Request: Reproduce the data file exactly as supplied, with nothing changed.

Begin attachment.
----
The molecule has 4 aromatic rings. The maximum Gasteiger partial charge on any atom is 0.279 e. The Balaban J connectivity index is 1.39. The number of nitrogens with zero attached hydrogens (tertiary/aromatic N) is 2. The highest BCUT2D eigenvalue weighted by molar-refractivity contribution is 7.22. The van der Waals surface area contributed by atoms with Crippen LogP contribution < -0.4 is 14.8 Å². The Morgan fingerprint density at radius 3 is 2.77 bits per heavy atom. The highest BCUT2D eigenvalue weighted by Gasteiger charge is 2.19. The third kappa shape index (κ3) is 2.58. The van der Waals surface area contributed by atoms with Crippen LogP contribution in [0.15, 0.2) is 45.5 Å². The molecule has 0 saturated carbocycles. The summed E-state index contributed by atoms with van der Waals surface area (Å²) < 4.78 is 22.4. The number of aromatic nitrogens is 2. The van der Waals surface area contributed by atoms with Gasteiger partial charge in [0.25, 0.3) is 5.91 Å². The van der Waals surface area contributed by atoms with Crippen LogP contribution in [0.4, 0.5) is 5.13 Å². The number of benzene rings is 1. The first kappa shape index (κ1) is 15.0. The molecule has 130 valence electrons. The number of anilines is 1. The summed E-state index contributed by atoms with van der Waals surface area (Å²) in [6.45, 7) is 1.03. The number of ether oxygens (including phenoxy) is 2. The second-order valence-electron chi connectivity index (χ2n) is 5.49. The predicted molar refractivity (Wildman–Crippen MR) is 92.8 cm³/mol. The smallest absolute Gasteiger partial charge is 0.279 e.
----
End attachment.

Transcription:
The molecule has 4 aromatic rings. The maximum Gasteiger partial charge on any atom is 0.279 e. The Balaban J connectivity index is 1.39. The number of nitrogens with zero attached hydrogens (tertiary/aromatic N) is 2. The highest BCUT2D eigenvalue weighted by molar-refractivity contribution is 7.22. The van der Waals surface area contributed by atoms with Crippen LogP contribution < -0.4 is 14.8 Å². The Morgan fingerprint density at radius 3 is 2.77 bits per heavy atom. The highest BCUT2D eigenvalue weighted by Gasteiger charge is 2.19. The third kappa shape index (κ3) is 2.58. The van der Waals surface area contributed by atoms with Crippen LogP contribution in [0.15, 0.2) is 45.5 Å². The molecule has 0 saturated carbocycles. The summed E-state index contributed by atoms with van der Waals surface area (Å²) < 4.78 is 22.4. The number of aromatic nitrogens is 2. The van der Waals surface area contributed by atoms with Gasteiger partial charge in [0.25, 0.3) is 5.91 Å². The van der Waals surface area contributed by atoms with Crippen LogP contribution in [0.4, 0.5) is 5.13 Å². The number of benzene rings is 1. The first kappa shape index (κ1) is 15.0. The molecule has 130 valence electrons. The number of anilines is 1. The summed E-state index contributed by atoms with van der Waals surface area (Å²) in [6.45, 7) is 1.03. The number of ether oxygens (including phenoxy) is 2. The second-order valence-electron chi connectivity index (χ2n) is 5.49. The predicted molar refractivity (Wildman–Crippen MR) is 92.8 cm³/mol. The smallest absolute Gasteiger partial charge is 0.279 e.